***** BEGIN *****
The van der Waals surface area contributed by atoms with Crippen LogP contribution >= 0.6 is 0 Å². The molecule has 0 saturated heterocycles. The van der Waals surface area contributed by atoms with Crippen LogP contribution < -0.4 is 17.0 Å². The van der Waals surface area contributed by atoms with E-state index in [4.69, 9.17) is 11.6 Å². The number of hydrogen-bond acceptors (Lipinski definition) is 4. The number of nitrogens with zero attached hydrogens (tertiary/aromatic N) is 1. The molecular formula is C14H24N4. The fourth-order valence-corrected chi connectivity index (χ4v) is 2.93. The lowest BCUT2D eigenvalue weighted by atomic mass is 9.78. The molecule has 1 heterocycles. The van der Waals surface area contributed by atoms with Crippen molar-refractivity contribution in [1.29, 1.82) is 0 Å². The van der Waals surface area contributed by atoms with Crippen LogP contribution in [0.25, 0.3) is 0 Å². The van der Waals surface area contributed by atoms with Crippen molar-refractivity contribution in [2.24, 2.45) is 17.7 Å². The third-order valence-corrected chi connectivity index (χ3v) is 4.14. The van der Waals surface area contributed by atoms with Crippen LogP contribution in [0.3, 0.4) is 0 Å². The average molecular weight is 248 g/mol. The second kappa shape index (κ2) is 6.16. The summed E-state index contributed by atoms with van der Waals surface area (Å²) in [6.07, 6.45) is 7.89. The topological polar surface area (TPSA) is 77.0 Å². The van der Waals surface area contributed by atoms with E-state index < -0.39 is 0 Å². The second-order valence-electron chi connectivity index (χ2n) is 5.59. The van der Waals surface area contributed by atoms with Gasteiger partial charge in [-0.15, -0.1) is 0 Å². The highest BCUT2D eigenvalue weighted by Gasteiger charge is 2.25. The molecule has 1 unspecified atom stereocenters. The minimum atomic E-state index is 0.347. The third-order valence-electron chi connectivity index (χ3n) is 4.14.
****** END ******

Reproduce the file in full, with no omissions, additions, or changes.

The van der Waals surface area contributed by atoms with Crippen LogP contribution >= 0.6 is 0 Å². The molecule has 0 saturated heterocycles. The van der Waals surface area contributed by atoms with Crippen LogP contribution < -0.4 is 17.0 Å². The van der Waals surface area contributed by atoms with E-state index in [4.69, 9.17) is 11.6 Å². The number of hydrogen-bond acceptors (Lipinski definition) is 4. The number of nitrogens with zero attached hydrogens (tertiary/aromatic N) is 1. The molecular formula is C14H24N4. The fourth-order valence-corrected chi connectivity index (χ4v) is 2.93. The lowest BCUT2D eigenvalue weighted by atomic mass is 9.78. The molecule has 1 heterocycles. The van der Waals surface area contributed by atoms with Crippen molar-refractivity contribution in [1.29, 1.82) is 0 Å². The van der Waals surface area contributed by atoms with Crippen LogP contribution in [0.25, 0.3) is 0 Å². The van der Waals surface area contributed by atoms with Crippen molar-refractivity contribution in [2.24, 2.45) is 17.7 Å². The third-order valence-corrected chi connectivity index (χ3v) is 4.14. The van der Waals surface area contributed by atoms with Crippen LogP contribution in [0.3, 0.4) is 0 Å². The average molecular weight is 248 g/mol. The second kappa shape index (κ2) is 6.16. The summed E-state index contributed by atoms with van der Waals surface area (Å²) in [6.07, 6.45) is 7.89. The topological polar surface area (TPSA) is 77.0 Å². The van der Waals surface area contributed by atoms with E-state index < -0.39 is 0 Å². The second-order valence-electron chi connectivity index (χ2n) is 5.59. The van der Waals surface area contributed by atoms with Gasteiger partial charge in [-0.15, -0.1) is 0 Å². The highest BCUT2D eigenvalue weighted by Gasteiger charge is 2.25. The molecule has 1 unspecified atom stereocenters. The minimum atomic E-state index is 0.347. The third-order valence-electron chi connectivity index (χ3n) is 4.14.